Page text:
Behavioral finance offers explanations for the volatile market activity through psychological theories, information cascades, herd behaviour, over-confidence and so on. When looking at market participant’s behavior one has to take into account following observations:
Behavioral finance is one of the most complex fields in economics. Much more research has to be done in order to better understand how masses react in specific environments.
As learnt from other posts, behavioral finance deals with the topic how people's emotions affect their investment decisions and finally their performance.
Many studies have shown that a lot of human beings are amazingly irrational about money and their investment decisions. In many situations of life people who go with the crowd (herding behavior) tended to survive better than those standing out of the crowd.
However, herding behavior might not be the optimal strategy when investing - at least in the medium and long term.
Mistakes people often make when investing include:
- Herding behavior, driven by a desire to be part of the crowd
- treating windfall profits(e.g. gains from venture investments which
are based on pure luck) differently than other money
- Excessive aversion to loss
- Fear of change, resulting in an excessive bias for the status quo
- Fear of making an incorrect decision and feeling stupid
- Drawing conclusions from a limited sample size
- Underestimation of the impact of rising markets and overestimation
of its own analytical skills
- Neglection of the cyclical nature of many businesses
- Forgetting the powerful tendency of regression to the mean
- Confusing of familiarity with knowledge
- Lack of diversification due to overconfidence in its decisions
Quotes of Benjamin Graham:
"Most of the time common stocks are subject to irrational and excessive price fluctuations in both directions as the consequence of the ingrained tendency of most people to speculate or gamble... to give way to hope, fear and greed."
"The individual investor should act consistently as an investor and not as a speculator. This means.. that he should be able to justify every purchase he makes and each price he pays by impersonal, objective reasoning that satisfies him that he is getting more than his money's worth for his purchase."
Herding among analysts is a behavioral finance subject. There are various comprehensive studies about this subject leading to a variety of results. Most of these studies use US data as the availability of relevant data is the highest in the US.
Sofia Darmstadt has analyzed the forecast behavior of US fixed income analysts (using 227 test persons) and comes to the conclusion that analysts influence each other significantly and that only 10% of test persons are able to make deductions about predecessors’ private signals from their actions.
In behavioral finance - more so than classical finance theory - computers play an important role in the practical implementation of trading strategies.
In this "game" it's not about an analyst's unprecedented ability to identify an undervalued title by extracting a better understanding of company fundamentals through interviewing corporate managers and analyzing economic market drivers in the respective industry. It's about analyzing the financial market per se. Given that the finance industry is a market of numbers and figures, it's no wonder that one can only grasp the underlying dynamics from analysing them, comparing ratios, moves and momentum, trading volumes and market participants' (mainly brokers) expectations, amongst various other trends.
Ergo, you better are capable of processing thousands/millions of data items at any point in time, and apply the vigorousness to trading (buy/sell) discipline, if you want to out-perform in the long run. Behavioral Finance is not about short-term profits, also not about trying to predict when it is the best time to enter or exit a stock market. We look at the stock market as a system and not at the world (other alternative investment opportunities outside of the stock market).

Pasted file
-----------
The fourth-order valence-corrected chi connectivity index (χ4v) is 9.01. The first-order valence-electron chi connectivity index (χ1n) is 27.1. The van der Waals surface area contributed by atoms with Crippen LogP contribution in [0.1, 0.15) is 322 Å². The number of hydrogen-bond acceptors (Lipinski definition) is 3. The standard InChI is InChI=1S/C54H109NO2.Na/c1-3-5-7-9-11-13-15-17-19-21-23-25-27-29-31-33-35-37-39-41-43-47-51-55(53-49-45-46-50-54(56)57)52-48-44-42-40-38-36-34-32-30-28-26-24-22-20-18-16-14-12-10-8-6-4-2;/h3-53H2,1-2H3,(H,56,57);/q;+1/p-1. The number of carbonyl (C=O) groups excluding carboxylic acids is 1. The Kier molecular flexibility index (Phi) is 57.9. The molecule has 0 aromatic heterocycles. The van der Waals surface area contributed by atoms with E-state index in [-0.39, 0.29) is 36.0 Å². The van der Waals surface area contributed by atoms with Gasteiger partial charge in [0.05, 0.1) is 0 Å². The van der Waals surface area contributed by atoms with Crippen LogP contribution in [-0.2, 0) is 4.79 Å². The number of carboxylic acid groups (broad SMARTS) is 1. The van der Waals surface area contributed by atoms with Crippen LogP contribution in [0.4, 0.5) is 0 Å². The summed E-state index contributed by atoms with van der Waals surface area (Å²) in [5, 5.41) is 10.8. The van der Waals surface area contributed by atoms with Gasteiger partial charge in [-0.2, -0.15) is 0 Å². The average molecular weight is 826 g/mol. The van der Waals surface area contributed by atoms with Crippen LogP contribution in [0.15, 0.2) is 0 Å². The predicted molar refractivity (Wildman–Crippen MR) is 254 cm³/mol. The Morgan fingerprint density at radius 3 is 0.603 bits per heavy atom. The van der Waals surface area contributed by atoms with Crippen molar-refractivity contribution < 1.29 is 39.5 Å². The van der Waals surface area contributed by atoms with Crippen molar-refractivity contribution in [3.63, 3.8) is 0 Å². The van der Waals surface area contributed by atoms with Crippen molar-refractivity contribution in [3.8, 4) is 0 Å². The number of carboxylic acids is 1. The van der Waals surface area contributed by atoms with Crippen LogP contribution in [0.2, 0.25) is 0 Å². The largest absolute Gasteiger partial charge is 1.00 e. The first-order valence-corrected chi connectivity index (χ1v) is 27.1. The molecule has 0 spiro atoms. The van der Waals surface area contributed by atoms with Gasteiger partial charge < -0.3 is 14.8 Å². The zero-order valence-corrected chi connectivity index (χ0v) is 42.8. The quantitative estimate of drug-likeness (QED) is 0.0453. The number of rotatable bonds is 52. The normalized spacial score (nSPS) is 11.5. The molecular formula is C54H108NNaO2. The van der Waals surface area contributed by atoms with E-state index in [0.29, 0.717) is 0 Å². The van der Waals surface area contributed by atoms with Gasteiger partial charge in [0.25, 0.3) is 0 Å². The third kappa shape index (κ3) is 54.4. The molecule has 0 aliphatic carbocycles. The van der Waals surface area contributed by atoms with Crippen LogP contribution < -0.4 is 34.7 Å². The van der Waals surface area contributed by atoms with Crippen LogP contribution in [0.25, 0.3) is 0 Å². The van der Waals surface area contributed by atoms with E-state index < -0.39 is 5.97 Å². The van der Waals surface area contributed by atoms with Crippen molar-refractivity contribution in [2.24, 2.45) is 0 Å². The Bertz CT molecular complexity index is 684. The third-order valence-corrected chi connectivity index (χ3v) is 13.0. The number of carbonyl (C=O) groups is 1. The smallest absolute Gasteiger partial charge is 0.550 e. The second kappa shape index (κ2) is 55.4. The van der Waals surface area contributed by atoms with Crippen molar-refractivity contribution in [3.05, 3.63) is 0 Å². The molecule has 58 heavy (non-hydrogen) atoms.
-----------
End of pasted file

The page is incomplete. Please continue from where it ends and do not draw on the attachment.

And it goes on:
But why do computers outperform in the long-run against a "gifted" individual investor? It's like in chess: Deep Blue did not win against Kasparov because "he" was more creative or had better intuition. As a matter of fact, he was dumb and could only learn from the past. But he could process by far more strategic outcomes than a human brain at the same time can do, and he was not affected by "human stress" (to perform) and therefore a culprit of "irrational behavior" himself. As long as he had "power" (I mean electricity), he did his job with a discipline like no human being could do. Steven J. Milloy in 1997 wrote about this show-down as follows: "The creation of Deep Blue, in short, is a marvelous human achievement. Its creators deserve our admiration. That it took so many of them so long to combine such awesome computing power in a way that could stand up to one human genius is reason on all sides for humility-an occasionally useful virtue in times such as these."
This virtue doesn't help when things are changing fundamentally. But except for 09/11, things "usually" don't change over night fundamentally. There are signs available from market participants, that the avid "computer trader" can exploit in advance. That's why behavioral finance-related investment strategies cannot make money from "insider trading" or may lose money in the short-term, but by and large the robustness and discipline of the models exploit the weaknesses of the human trading counterparts in the same market.
So, if you are thrilled by this discipline, let me advise you on two prerequisites to "survive" in it: (a) Don't think you're a smart investor, but have the computer make decisions for you. You cannot grasp this discipline without it! (b) Be in it for the long-term. Don't get cold feet, because you lose money in one month of trading or even within a quarter. This is not about day-trading or should I be in the market or not. It's about outperforming other players in the market in the longer-term.
Good luck, enjoy, and endure!
Today NZZ am Sonntag published various articles and one opinion on the lax Swiss regulation regarding position build-up strategies in public stocks for takeover bids. One such article is available at our sister blog "Stock Market".